“I found this project interesting for many reasons,” says Helen. For starters, there was very little photographic material available on Omani women. “While doing my research in England, I learnt that nobody had done portraits of them. All the people who had travelled here, usually photographed men, guns or camels. The little material that was available, either did not focus on women as the subject or exoticised them.”
As an artist, Helen felt that she had a mission at hand. What she didn’t realise was that it
wasn’t going to be very easy. But the photographer maintains that she was quite positive about her work from the very onset. “I did not go and knock on people’s doors because it would seem very impolite, but I approached women on the streets and many of them were very forthcoming, inviting me into their homes,” she said. “My plan was to get as many portraits I was allowed and to travel across the whole country to do it. I did not know how much I was going to get,” she says.
The language barrier was another hurdle that Helen encountered during her photography expeditions. Despite the many problems, she avoided taking a translator along. Instead, she carried notes in Arabic that highlighted the purpose of her visit. “When you have a translator, your subject no longer engages with you. As a photographer, I need them to be dealing with me directly. Though, I had some struggles communicating with the women while taking the pictures, the dialogue was still engaged with me on lots of levels. To be honest, there were very few occasions when I completely drew a blank.”
Helen, however, takes great pride in mentioning that her subjects had complete control over how the portraits eventually looked. “As I was working on my project, I realised that the wo-men were really taking ownership of the portrait very strongly. In the history of portraiture, generally the photographer or the artist tells the sitter what to do. But it’s really lovely how the portraits have come along, when I honestly wasn’t in charge. The women chose what they wanted to wear, how they wanted to stand, or whether they wanted to stay covered or not,” she says.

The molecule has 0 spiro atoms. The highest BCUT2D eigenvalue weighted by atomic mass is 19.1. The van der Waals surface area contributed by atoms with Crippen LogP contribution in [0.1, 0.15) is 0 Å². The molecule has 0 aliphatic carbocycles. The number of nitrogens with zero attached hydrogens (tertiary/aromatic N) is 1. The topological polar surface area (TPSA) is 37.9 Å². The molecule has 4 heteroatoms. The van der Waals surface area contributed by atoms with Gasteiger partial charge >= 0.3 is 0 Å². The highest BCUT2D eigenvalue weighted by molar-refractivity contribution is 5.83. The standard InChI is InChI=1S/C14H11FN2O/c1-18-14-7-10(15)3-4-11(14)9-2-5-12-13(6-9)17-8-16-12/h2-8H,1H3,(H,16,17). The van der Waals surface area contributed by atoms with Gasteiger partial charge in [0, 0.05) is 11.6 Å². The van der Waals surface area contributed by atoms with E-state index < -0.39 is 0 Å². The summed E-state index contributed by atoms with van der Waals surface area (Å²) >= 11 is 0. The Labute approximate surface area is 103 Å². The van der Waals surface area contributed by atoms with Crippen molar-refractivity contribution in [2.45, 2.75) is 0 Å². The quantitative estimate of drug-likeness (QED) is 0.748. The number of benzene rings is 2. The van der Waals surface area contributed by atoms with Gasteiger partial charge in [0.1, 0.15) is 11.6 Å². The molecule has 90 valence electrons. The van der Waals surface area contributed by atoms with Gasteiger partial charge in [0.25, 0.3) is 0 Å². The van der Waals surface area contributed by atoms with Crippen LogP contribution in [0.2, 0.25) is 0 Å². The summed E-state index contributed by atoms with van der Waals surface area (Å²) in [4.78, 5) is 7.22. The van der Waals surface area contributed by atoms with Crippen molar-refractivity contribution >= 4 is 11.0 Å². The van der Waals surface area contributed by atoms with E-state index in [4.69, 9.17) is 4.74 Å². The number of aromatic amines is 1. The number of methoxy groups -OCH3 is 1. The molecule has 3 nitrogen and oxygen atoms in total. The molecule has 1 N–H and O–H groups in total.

Her most treasured portrait from the collection is that of a woman, who she clicked on her first trip to Oman.
“There was this one particular portrait, where the woman had covered her face with a piece of cloth from the abundance wrapped around her. She was heavily pregnant and dressed in red. The woman was standing upright with her hands on her belly, with the fabric of her dress flowing freely. At one point she stood with a foot forward and a little to the side. The effect was one of confidence and something like a classical sculpture…almost an image like Venus. Despite her face not being visible, she looked like a goddess to me. This and the variety of different ways the women chose to engage for a portrait was very individual and of great interest to me.”
Helen’s portraits are as much about the women from Oman as it is about the strength of their character and personality, which comes shining through in these photographs.
“Your portraits change as you go along because you find out more about your subject,” she says, insisting that she has never been more impressed.
Omani Women – British Embassy in Oman Facebook announcement
None of the British newspapers published the cartoons today. The Independent impressively skirted the issue with a fresh commission.
Today for one day satirical cartoons was the news and in the UK none were published. Today of all days. There will be many column inches written about Charlie Hebdo but in fact images are far more powerful.
RIP the cartoonists who died. May many young cartoonists go on to ridicule us all.
Note: Yesterday, 7th January 2015, 12 people were murdered at the offices of Charlie Hebdo in Paris.
Following writing the tweet/FB update/Linkedin update above I was written to by Linkedin. They advised that my followers on Linkedin would not be able to see my updates. I responded:
Four journalists spoke to me about the story following my update above, Fergus Ryan at China Spectator, Tania Branigan at The Guardian, Austin Ramsey at The New York Times and Gwynn Guilford at Quartz.